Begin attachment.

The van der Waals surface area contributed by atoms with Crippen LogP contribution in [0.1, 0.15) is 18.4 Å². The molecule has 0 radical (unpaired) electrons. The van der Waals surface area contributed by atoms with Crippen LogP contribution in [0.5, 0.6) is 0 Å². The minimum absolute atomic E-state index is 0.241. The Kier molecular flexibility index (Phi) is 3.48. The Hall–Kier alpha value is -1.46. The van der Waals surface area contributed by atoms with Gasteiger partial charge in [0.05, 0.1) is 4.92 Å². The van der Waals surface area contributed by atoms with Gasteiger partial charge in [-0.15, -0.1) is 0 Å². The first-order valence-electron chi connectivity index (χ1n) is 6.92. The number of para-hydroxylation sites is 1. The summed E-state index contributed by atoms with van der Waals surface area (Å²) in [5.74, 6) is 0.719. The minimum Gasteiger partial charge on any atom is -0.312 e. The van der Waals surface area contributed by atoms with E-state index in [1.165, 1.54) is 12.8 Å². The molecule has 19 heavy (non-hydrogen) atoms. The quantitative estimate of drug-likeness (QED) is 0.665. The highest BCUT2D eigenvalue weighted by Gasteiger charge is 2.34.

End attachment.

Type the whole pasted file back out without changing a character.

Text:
The van der Waals surface area contributed by atoms with Crippen LogP contribution in [0.1, 0.15) is 18.4 Å². The molecule has 0 radical (unpaired) electrons. The van der Waals surface area contributed by atoms with Crippen LogP contribution in [0.5, 0.6) is 0 Å². The minimum absolute atomic E-state index is 0.241. The Kier molecular flexibility index (Phi) is 3.48. The Hall–Kier alpha value is -1.46. The van der Waals surface area contributed by atoms with Gasteiger partial charge in [0.05, 0.1) is 4.92 Å². The van der Waals surface area contributed by atoms with Gasteiger partial charge in [-0.15, -0.1) is 0 Å². The first-order valence-electron chi connectivity index (χ1n) is 6.92. The number of para-hydroxylation sites is 1. The summed E-state index contributed by atoms with van der Waals surface area (Å²) in [5.74, 6) is 0.719. The minimum Gasteiger partial charge on any atom is -0.312 e. The van der Waals surface area contributed by atoms with E-state index in [1.165, 1.54) is 12.8 Å². The molecule has 19 heavy (non-hydrogen) atoms. The quantitative estimate of drug-likeness (QED) is 0.665. The highest BCUT2D eigenvalue weighted by Gasteiger charge is 2.34.